UAE publishes FTP law

The United Arab Emirates today released its first piece of federal tax legislation today which is not related to customs duties. It marks the first legislative step in an important process for the UAE of diversification of its revenues away from natural resources. The Law will apply for the administration of both Excise taxes and VAT. The former is expected to apply as from Q4 2017, whereas the latter as from 1 January 2018. It will also apply for any future taxes which the UAE may introduce. The UAE’s Federal Tax Authority will be responsible for administering federal taxes.

The Law will be followed by Implementing Regulations, but it already contains a number of important provisions. 

In terms of the tax related records and information, as well as returns to be filed, these need to be in Arabic. Another language can be used, provided that a translated copy is provided at the expense of the tax payer and under his responsibility.

The FTA has the right to not give a refund of a certain tax if the tax payer still owes other taxes. For example, if the tax payer requests a VAT refund, but still owes Excise Tax, the FTA can compensate the two amounts.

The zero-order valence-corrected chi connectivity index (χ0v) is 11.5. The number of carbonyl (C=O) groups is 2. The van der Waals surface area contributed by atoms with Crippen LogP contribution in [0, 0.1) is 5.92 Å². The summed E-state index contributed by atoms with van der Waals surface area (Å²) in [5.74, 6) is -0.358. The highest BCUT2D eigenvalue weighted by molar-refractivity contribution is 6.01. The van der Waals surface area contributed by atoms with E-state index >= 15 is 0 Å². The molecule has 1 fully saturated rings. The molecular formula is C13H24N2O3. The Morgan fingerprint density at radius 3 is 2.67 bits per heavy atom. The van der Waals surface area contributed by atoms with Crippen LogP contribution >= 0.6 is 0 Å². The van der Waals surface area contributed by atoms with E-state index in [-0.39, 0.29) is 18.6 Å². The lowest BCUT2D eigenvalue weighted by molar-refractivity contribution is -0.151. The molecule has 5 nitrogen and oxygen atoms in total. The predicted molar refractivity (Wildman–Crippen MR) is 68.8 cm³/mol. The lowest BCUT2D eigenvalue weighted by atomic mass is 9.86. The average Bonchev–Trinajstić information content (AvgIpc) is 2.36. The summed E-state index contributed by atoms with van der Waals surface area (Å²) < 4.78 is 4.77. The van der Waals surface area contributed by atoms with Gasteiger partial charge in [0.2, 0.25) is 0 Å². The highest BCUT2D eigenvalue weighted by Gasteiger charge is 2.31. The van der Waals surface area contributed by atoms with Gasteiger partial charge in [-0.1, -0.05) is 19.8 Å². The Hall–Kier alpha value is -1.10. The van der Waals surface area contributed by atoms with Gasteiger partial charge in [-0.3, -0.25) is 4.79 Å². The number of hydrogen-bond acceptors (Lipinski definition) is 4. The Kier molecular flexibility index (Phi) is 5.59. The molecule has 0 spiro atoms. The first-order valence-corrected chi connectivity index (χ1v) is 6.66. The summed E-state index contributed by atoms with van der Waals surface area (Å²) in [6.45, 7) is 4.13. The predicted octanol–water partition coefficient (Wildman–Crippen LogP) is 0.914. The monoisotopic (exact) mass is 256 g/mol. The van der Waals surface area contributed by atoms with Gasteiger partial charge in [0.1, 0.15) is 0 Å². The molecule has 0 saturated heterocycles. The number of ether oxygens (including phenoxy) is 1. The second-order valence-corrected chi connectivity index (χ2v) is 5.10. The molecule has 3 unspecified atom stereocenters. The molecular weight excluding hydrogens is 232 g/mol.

Voluntary disclosures also need to be made using the original tax return which was filed. The FTA will however not automatically drop any penalties against the person making the voluntary disclosure.

Tax payers can appoint tax agents. These tax agents will be responsible for filing returns on behalf of tax payers. They are not jointly liable with the tax payer though, but do have the obligation to keep a copy of all records. 

Tax payers will be notified of an audit 5 business days before it takes place, except in specific circumstances. Importantly, the FTA can amend any assessment it has previously made when new information surfaces after a tax audit.

The FTA can make an audit until 5 years after the relevant tax period, and even up to 15 years in cases of tax evasion. The FTA’s claims are never subject to any time limitations.

As an intermediate step before going to court, a Tax Disputes Resolution Committee is being set up. It will rule on differences between the tax payers and the FTA. If the tax payer is unhappy with the ruling of the Committee, he can still bring his case before court.

Pending the Implementing Regulations, the FTP Law already constitutes the basis of the interaction of tax payers with the FTA. More detail to follow in due time.